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Concussions: Anyone Can Get One
February 03, 2020

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Concussions aren’t just from violent head blows

If you’ve seen a violent helmet-to-helmet collision of football players, you’ve witnessed one of the most common causes of a concussion today. But a traumatic blow to the head isn’t the only way to suffer this brain injury, says Brett Keller, DO, concussion specialist, primary care and primary care sports medicine physician with St. Luke’s Orthopedic Care in Phillipsburg, Clinton and Belvidere, NJ.

“Any motion of the head that involves an abrupt stop could potentially cause a concussion, too,” he says. “You don’t always need an external impact.” 

Athletes playing contact sports, like football and hockey, are understandably at higher risk for these injuries than the general population. But, people of all ages and walks of life can suffer them from falls, car accidents and any sudden blow to the head from inside or out. 

Recognizing symptoms is critical 

Concussion symptoms can arise immediately after the incident or take up to 24-48 hours to develop. These telltale signs often include one or several of the following and should be reviewed and confirmed by a specialist like Dr. Keller or someone trained in sports medicine or concussion management:

  • Headaches

  • Confusion

  • Fatigue

  • Vision, balance, walking, thinking or speaking difficulties

  • Nausea/vomiting

  • Sensitivity to lights or sounds

  • Feeling of being in a ‘fog’

  • Trouble sleeping or concentrating 

  • Less common, but concerning signs may include

    • Loss of consciousness 

    • Seizure

    • Amnesia


“To diagnose a concussion on the sideline of a game, we observe an athlete’s behavior and may administer a series of questions, either verbally or on an iPad, to help determine if they potentially have suffered an injury,” says Dr. Keller. Parents, teachers, coaches and other adults are wise to know these warnings, too, he adds. 


If the initial assessment of the player is inconclusive, he errs on the side of safety: “If in doubt, sit them out.” 


“Removing someone from play is the safest step if you’re not sure,” he cautions. “The phrase, ‘something’s not right’ about a player is a good reason to keep him out pending a professional evaluation.”  


CT scans are only recommended following an injury if the person’s neurologic symptoms are extreme and a brain bleed may be suspected. A CT scan will never confirm a concussion and exposes the patient to the equivalent of 100 x-rays., so they can pose a danger over the long term if repeated often.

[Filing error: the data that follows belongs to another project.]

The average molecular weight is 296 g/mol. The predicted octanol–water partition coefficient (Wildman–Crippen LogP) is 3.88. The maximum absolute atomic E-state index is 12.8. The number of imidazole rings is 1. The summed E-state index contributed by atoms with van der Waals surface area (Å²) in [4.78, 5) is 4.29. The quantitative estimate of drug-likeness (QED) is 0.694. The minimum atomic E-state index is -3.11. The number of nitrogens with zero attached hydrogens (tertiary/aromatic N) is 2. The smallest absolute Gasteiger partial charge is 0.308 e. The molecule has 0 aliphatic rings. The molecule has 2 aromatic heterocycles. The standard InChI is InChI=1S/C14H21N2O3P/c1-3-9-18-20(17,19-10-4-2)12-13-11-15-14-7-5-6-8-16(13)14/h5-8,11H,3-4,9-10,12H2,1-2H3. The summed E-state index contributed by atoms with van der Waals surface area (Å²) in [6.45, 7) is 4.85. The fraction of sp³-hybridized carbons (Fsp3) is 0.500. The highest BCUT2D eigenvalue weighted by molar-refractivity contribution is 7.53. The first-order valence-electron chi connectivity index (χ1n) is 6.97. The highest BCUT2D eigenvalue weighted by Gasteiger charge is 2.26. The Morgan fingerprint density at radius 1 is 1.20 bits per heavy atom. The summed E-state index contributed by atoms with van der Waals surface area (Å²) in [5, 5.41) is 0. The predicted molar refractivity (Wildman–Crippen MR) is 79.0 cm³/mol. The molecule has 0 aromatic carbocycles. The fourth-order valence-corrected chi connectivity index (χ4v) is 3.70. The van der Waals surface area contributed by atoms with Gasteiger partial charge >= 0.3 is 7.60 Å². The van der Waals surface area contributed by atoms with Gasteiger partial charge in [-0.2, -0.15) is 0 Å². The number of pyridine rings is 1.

Rest is the best treatment

 

Resting an athlete, or other concussion patient, is the best treatment for the injury, says Dr. Keller. “Symptoms often resolve in 2-3 weeks, during which physical and cognitive stimulation must be reduced.” 


For teens, this includes spending less time in front of computers and other digital devices to reduce visual stimulation. Exercise should be curtailed, then can be resumed gradually after symptoms abate. Complex schoolwork and tests, exposure to lights and loud noises and other stressors should be minimized during this period of healing, Dr Keller adds. 


He likens a concussion to a shaken snow globe. “You have to wait until the snow settles, which is like the brain’s chemicals normalizing.” People with visual problems, a history of prior concussions, migraines, attention deficit disorder, sleep issues or anxiety often should have more time to recover.


When it’s safe to compete or work again

 

Return to play protocols, based on international guidelines, include gradual resumption of mild exercise, followed by increases in activities in complex movement and skills use. Athletes are questioned, watched and monitored for symptoms and other signs that the concussion has resolved before being cleared to play. If there’s any warning sign, the healing period is prolonged. 


Dr. Keller keeps a miniature NY Jets helmet on his desk as a reminder of his year-long fellowship with the team in 2015, during which he learned how the NFL was following concussion protocol. He has used these skills as an advisor to area sports teams. 


“I often tell patients and parents that I use the experience to guide how I take care of high-school athletes,” he says. “I say, ‘we follow the same concussion protocol with them that we do with our NFL players.’”


Returning to work and learning, too, should be slow and steady with visual and complex thinking stimulation increased in small increments.  Premature restarting of demanding physical or mental activities can bring neurologic complications, recovery delays or even more serious consequences, warns Dr. Keller.  


The long-term effects of multiple concussions, and repeated blows to the head are unknown right now, says Dr. Keller, though “We realize it’s a hot topic these days and needs more research at this point.” 


What is clear, however, is that protecting our athletes and ourselves from head injuries, recognizing the signs of a concussion and giving patients enough time and support to heal, can’t be overvalued for anyone. 


“We have to focus ultimately on safety,” Dr. Keller says. “Because an injured brain impacts every aspect of life.”